Posts about books

Book.net

So Yochai Benkler’s The Wealth of Networks arrived from Amazon today. I started reading and on the first page, I found a quote I wanted to remember for use later and also blog for you. But damn that paper, it comes with no permalink, no cut-and-paste (without scissors and glue, that is). But thankfully, Yochai put his book up online. I used Del.icio.us to save the quote. And here it is:

The change brought about by the networked information environment is deep. It is structural. It goes to the very foundations of how liberal markets and liberal democracies have coevolved for almost two centuries.

Now if only I could link you directly into that paragraph — that idea — in the book. That will come….

: MORE ON BOOKS…..

: Richard Charkin, blogging head of Macmillan in the UK, quotes a list of my points about the problems with books and then says:

Of course there are plenty of positives about books. We’d better make sure our marketplace understands – or we’d better address some of the book’s shortcomings using technology.

Now that’s the ticket.

And rajAT, an Indian blogger, quotes the same list and then says:

PS: It is a great opportunity for the entrepreneurs.

Exactly.

: Ben Vershbow of the Institute for the Future of the Book writes for Pubishers Weekly:

People today are reading vast amounts online, more and more each year, and they are reading in new ways, interested more in the linkages among texts and the discussions surrounding them than in the possession of individual copies. Yet while newspapers have felt this change acutely, books have largely been spared any growing pains. Until now, that is. …

Amid fears of piracy, publishers’ instinct is to lock down e-books in proprietary formats and protective enclosures, cutting them off from the complex links and social interactions that make the Net so rich. But this approach, predicated on the old one-copy-per-customer business model, will never succeed in creating a vibrant electronic publishing culture. Why should readers pay for these compromised creations when physical books are still, by comparison, much more versatile?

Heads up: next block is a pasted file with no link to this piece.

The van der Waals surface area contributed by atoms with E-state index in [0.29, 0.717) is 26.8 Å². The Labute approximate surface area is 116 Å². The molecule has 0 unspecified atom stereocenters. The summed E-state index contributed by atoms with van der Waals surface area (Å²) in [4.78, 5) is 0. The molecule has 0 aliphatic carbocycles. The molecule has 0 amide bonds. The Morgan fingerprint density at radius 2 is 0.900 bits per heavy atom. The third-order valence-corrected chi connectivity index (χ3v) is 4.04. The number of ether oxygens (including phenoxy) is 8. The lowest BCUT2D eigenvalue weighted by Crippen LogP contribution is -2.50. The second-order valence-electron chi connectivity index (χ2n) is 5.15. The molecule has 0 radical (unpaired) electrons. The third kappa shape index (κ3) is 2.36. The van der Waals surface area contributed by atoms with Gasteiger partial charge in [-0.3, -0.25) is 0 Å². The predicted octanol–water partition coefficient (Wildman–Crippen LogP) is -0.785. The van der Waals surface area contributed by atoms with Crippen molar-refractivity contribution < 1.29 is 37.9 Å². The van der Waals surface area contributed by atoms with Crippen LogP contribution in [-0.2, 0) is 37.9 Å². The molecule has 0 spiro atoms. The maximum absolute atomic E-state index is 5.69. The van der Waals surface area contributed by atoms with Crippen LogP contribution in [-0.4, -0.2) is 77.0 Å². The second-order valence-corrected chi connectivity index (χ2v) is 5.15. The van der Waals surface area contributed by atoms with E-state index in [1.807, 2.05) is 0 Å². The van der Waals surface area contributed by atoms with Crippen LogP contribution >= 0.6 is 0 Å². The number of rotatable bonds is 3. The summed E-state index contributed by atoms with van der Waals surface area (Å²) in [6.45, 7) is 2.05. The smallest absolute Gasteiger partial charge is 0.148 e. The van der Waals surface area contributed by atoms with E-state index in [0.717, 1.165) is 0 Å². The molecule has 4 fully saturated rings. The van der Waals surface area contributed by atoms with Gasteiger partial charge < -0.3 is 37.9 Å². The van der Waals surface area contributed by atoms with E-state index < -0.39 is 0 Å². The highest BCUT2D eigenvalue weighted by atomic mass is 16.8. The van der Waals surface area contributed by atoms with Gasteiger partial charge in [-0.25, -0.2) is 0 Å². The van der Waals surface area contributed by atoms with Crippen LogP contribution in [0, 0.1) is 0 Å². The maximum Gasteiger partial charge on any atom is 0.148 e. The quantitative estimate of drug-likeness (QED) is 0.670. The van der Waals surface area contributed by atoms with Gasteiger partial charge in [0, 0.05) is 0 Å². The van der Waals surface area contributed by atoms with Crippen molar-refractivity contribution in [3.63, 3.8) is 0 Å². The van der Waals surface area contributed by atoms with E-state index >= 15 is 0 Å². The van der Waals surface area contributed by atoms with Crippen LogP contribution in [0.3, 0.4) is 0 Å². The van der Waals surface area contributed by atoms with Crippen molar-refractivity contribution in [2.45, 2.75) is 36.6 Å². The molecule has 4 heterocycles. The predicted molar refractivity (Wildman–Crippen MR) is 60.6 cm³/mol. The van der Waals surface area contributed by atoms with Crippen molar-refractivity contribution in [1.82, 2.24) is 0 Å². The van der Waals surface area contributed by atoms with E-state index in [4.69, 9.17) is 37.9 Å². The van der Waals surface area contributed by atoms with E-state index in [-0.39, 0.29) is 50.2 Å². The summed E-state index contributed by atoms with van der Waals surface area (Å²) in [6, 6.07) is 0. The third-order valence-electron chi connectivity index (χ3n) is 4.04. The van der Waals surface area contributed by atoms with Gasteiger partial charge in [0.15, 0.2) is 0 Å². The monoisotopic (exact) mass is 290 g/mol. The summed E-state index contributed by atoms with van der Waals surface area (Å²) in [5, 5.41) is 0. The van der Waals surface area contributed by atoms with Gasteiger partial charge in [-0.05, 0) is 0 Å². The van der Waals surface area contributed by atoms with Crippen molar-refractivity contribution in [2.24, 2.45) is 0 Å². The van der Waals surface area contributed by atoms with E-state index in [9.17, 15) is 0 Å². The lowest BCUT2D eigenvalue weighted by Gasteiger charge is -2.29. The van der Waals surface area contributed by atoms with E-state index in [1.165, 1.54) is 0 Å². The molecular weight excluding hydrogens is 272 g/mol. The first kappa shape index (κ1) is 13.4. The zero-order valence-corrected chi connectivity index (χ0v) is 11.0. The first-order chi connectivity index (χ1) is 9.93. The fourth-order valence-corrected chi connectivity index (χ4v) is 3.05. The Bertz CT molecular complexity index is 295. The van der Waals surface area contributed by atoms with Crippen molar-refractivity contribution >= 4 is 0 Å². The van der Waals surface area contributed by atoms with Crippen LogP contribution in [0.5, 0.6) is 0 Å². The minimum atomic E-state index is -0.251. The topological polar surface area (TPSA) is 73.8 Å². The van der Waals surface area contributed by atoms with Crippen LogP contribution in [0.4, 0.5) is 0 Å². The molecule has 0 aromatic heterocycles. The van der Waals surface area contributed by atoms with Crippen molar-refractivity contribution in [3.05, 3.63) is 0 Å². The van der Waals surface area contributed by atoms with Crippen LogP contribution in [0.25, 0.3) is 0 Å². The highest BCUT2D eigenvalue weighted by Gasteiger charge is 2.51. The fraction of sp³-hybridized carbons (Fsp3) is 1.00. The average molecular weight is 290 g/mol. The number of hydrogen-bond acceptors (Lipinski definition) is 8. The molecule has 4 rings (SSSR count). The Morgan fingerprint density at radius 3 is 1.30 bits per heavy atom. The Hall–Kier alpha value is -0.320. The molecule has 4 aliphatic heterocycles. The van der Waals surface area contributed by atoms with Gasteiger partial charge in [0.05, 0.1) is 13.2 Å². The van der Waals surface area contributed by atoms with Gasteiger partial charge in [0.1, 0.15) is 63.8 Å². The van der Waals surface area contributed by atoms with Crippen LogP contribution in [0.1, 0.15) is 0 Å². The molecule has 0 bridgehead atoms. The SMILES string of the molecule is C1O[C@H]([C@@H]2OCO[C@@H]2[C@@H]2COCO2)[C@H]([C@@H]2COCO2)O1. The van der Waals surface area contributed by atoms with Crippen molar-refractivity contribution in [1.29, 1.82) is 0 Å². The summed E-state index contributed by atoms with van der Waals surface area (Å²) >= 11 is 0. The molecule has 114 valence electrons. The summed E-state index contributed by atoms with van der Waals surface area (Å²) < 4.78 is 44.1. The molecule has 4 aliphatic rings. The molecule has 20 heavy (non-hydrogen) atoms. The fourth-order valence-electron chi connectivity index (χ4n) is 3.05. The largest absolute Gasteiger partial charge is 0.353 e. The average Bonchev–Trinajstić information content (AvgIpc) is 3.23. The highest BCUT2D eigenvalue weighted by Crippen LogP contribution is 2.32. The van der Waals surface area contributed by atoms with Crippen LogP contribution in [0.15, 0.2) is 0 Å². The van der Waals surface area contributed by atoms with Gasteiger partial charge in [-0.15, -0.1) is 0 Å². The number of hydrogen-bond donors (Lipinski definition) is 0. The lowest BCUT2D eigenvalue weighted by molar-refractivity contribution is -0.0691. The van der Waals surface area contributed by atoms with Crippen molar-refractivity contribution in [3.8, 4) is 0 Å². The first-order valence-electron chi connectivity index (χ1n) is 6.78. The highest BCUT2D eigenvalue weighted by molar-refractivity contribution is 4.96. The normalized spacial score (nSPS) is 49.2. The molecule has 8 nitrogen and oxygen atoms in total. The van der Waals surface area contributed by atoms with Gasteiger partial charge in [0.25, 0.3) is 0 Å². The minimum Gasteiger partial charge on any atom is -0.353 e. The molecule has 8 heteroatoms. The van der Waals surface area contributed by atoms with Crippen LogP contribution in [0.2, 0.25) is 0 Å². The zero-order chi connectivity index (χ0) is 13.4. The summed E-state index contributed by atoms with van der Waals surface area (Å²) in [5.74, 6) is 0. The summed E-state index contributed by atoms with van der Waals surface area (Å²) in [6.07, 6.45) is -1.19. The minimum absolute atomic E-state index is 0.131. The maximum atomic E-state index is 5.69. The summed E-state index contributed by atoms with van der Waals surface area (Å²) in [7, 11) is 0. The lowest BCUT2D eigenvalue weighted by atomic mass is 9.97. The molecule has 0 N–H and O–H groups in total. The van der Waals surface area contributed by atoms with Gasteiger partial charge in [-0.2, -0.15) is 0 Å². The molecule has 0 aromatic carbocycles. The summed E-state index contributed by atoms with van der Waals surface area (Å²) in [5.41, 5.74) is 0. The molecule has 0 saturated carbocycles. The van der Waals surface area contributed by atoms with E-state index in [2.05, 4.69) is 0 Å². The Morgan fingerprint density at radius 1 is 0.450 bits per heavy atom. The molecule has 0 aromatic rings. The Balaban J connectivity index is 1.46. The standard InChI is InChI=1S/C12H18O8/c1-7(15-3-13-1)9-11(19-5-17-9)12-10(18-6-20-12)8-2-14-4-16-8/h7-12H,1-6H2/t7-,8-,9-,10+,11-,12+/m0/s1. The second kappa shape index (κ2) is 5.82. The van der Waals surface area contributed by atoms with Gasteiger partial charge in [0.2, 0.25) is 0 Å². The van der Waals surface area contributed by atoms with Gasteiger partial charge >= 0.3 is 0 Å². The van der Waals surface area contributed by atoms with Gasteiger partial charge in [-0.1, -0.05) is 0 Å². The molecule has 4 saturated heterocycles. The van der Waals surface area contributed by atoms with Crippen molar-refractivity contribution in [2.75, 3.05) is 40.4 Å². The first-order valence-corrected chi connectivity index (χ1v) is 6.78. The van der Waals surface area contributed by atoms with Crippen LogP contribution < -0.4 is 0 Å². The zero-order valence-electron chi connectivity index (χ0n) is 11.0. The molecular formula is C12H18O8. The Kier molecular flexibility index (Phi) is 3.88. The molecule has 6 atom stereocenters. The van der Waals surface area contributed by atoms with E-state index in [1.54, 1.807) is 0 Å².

Jorge Luis Borges, a great spinner of metaphors for the information age, once said, “A book is not an isolated being: it is a relationship, an axis of innumerable relationships.” Publishers have an opportunity to reinvent their industry by plugging books fully into the new environment.

: Rob Hyndman asks the important question:

For those of us who spend a lot of time on the Web Jeff’s vision of the book’s future will seem an almost natural evolution. And that’s fine. But I’m willing to wager that many who spend a lot of time on the Web have already largely left the world of books behind them – and perhaps also even essay-oriented magazines – challenged by the pressures of time and the promise of the Web’s easier diversions to find the time to focus to the extent required to truly enjoy a good book or the latest New Yorker. I suspect that this raises one of the harder questions raised by Jeff’s vision: will books continue to be a place where immersive thought and extended time are required, or are they morphing into another channel in the always-on, million-channel universe, full of clicks and links and chats and tunes and videos; full of flashing lights and tinkling bells, an easy rest-stop for those who prefer to skim lightly over the surface of the world’s ideas? And of course, who decides?

: As Book Expo opens in Canada, the Globe & Mail reports similar fears of the future there.

: Scott Karp imagines book publishing 2.0 (or maybe that’s 3.0 by now).

: Rajat Gupta says the publisher is about to get squeezed out.

Guardian column: The future of books?

My Media Guardian column this week distills many of the posts here about the future of books. (Nonregistration version here.) Excerpt:

We need to kill the book to save books. Now relax. I’m not suggesting burning books, nor replacing them with electronic gizmos in some paperless future of fable and fantasy. Instead, I’m merely arguing that the book is an outdated means of communicating information. And thanks to the searchable, connected internet, books could be so much more.

Yet efforts to update the book are hampered because, culturally, we give extreme reverence to the form for the form’s sake. We hold books holy: children are taught there is no better use of time than reading a book. Academics perish if they do not publish. We tolerate censors regulating and snipping television but would never allow them to black out books. We even ignore the undeniable truth that too many books, and far too many bestsellers, are pap or crap. All this might seem to be the medium’s greatest advantage: respect. But that is what is holding books back from the progress that could save and spread the gospel of the written word.

When I wrote this on my blog, defenders of the printed faith came after me with pitchforks and cries of, “Philistine!”